Firefighters respond to a call in city March 3 involving wet leaves, yard waste best taken to dump

Health Minister Adrian Dix looks on as Dr. Bonnie Henry pauses for a moment as she gives her daily media briefing regarding COVID-19 for British Columbia in Victoria, B.C. THE CANADIAN PRESS/Jonathan Hayward
7 additional deaths and 542 new COVID-19 cases in B.C.

Provincial health officials reported 18 new COVID-19 cases linked to variants of concern

A protest has been planned for March 5, 2020 over Penticton council’s decision to reject an application from BC Housing to keep an emergency winter shelter open over a year longer than originally planned. (Jesse Day - Western News)
‘Bring your tent’: Protest planned in Penticton’s Gyro Park over winter shelter closure

Protesters plan to show council ‘what the result of their decision will look like’

Although B.C. has not made masks mandatory in public indoor spaces, some business owners are requiring all customers to wear them before entering their store. (Ashley Wadhwani/Black Press Media)
EDITORIAL: Heightened tension over face masks

Incidents of anger and conflicts over mandated masks happening too frequently

John Hordyk said it isn’t fair to just look at COVID-19 deaths as many survivors are experiencing long-term impacts, himself included. (Photo by Rachel Muise)
Not getting better: Revelstoke man diagnosed with post-COVID-19 syndrome

‘I hope the damage isn’t long term, but it could be permanent’

The City of Vancouver estimates there are 3,500 Canada geese in the city right now, and that number is growing. (Bruce Hogarth)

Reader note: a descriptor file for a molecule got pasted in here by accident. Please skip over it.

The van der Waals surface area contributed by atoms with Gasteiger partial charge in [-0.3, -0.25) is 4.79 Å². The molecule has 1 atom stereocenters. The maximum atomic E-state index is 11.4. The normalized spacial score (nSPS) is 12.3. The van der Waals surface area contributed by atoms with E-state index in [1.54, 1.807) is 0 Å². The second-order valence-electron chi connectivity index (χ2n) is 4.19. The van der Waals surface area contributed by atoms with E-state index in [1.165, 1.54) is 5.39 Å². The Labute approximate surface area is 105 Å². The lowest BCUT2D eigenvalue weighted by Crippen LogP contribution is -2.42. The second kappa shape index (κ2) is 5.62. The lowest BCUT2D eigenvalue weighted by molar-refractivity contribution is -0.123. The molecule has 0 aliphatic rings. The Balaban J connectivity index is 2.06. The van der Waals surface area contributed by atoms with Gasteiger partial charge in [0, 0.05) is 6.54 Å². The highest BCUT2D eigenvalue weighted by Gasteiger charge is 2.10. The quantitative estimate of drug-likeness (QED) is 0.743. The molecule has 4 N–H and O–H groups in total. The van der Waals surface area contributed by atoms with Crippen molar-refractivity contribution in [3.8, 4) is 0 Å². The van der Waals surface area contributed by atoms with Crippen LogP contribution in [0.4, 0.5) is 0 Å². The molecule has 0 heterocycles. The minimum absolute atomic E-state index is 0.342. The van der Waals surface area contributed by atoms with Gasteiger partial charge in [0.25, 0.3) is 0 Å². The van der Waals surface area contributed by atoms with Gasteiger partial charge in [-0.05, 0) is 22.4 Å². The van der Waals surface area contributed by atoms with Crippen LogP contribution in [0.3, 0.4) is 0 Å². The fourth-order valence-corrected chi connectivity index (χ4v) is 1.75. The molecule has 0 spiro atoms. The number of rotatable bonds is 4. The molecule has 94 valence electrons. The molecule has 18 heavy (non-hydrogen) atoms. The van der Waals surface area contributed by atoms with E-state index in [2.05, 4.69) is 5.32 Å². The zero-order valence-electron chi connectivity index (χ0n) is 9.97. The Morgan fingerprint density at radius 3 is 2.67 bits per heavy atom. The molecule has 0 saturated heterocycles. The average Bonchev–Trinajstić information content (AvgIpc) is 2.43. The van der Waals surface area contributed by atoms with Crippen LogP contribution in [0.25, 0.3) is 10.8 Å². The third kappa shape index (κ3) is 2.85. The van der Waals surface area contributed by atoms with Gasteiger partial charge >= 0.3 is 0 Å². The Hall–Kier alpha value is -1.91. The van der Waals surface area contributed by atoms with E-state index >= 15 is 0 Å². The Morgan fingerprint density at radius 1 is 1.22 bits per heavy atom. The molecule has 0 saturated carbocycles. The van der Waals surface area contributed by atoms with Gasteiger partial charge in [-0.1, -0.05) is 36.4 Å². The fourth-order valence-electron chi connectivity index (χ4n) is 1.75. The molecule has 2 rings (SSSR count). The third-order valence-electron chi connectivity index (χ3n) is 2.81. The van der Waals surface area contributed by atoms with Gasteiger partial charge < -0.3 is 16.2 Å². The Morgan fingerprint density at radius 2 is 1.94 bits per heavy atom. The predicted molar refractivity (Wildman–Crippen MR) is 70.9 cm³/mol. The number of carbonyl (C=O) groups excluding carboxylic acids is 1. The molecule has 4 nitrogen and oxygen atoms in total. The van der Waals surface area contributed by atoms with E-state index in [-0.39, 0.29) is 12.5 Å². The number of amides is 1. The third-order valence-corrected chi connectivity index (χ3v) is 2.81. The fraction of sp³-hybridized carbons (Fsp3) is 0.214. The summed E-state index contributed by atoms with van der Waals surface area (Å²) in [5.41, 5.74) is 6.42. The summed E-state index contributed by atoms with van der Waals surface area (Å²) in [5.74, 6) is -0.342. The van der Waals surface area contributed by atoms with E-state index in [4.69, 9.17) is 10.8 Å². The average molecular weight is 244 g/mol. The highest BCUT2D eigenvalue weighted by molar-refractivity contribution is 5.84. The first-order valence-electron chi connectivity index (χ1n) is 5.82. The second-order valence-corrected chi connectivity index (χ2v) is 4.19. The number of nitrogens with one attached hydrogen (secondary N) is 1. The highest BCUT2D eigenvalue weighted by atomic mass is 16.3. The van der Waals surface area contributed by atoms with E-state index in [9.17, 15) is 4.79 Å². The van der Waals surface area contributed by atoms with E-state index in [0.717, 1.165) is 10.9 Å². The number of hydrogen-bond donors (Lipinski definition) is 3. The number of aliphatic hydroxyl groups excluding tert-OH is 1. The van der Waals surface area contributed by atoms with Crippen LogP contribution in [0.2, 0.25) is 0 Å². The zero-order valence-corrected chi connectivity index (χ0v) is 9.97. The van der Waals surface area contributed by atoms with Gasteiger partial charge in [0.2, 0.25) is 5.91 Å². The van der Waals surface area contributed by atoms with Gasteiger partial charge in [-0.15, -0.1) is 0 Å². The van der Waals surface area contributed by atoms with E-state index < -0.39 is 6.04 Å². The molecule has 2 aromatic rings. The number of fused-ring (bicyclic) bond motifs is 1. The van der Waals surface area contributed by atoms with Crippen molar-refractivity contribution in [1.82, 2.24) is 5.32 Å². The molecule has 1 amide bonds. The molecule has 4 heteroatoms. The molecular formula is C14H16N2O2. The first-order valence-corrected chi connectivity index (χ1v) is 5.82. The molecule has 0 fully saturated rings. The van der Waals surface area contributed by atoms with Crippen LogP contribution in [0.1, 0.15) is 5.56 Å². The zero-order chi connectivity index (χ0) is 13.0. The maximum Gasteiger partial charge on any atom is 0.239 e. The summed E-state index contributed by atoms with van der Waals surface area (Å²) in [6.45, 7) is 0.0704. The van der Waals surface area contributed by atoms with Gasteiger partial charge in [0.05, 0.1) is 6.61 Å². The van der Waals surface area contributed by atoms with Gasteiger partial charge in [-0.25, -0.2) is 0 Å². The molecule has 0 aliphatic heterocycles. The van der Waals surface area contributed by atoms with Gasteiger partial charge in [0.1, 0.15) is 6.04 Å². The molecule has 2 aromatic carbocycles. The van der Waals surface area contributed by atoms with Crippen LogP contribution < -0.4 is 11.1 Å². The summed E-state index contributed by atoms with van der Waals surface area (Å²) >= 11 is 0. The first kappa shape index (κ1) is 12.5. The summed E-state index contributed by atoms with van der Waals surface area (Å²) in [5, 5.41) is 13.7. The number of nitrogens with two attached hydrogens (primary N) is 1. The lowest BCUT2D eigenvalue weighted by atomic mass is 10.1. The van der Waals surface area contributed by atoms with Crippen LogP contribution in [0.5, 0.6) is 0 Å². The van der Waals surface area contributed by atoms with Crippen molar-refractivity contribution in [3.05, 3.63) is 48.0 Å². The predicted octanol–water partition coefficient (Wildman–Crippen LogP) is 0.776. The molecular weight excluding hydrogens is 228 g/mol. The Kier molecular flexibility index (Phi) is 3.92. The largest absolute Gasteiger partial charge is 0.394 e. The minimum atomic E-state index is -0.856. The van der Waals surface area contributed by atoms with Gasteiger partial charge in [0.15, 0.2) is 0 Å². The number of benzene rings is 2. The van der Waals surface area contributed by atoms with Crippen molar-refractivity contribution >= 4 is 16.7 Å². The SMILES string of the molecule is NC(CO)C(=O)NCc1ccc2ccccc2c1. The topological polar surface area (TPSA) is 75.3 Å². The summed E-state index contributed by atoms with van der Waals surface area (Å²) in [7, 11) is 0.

Help tame Vancouver’s Canada goose population by reporting nests: park officials

The city is asking residents to be on the lookout so staff can remove nests or addle eggs

Chief Justice Christopher Hinkson (Office of the Chief Justice)
Judge questions whether B.C.’s top doctor appreciated right to religious freedom

Lawyer for province says Dr. Henry has outlined the reasons for her orders publicly

Penticton mayor John Vassilaki responded to BC Housing minster David Eby’s remarks that the city has put themselves at risk of creating a tent city Wednesday, March 3, 2020. (Western News file photo)
Penticton mayor calls out BC Housing minister for ‘irresponsible fear-mongering’

Council recently rejected BC Housing’s request to keep a winter shelter open longer than first planned

A sample of guns seized at the Pacific Highway border crossing from the U.S. into B.C. in 2014. Guns smuggled from the U.S. are used in criminal activity, often associated with drug gangs. (Canada Border Service Agency)
B.C. moves to seize vehicles transporting illegal firearms

Bill bans sale of imitation or BB guns to young people

BC Housing minister David Eby is concerned that Penticton council’s decision to close a local homeless shelter will result in a “tent city” similar to this one in Everett, Wa. (Olivia Vanni / Black Press file)
‘Disappointed and baffled’ housing minister warns of tent city in Penticton

Penticton council’s decision to close a local homeless shelter could create tent city, says David Eby

Most Read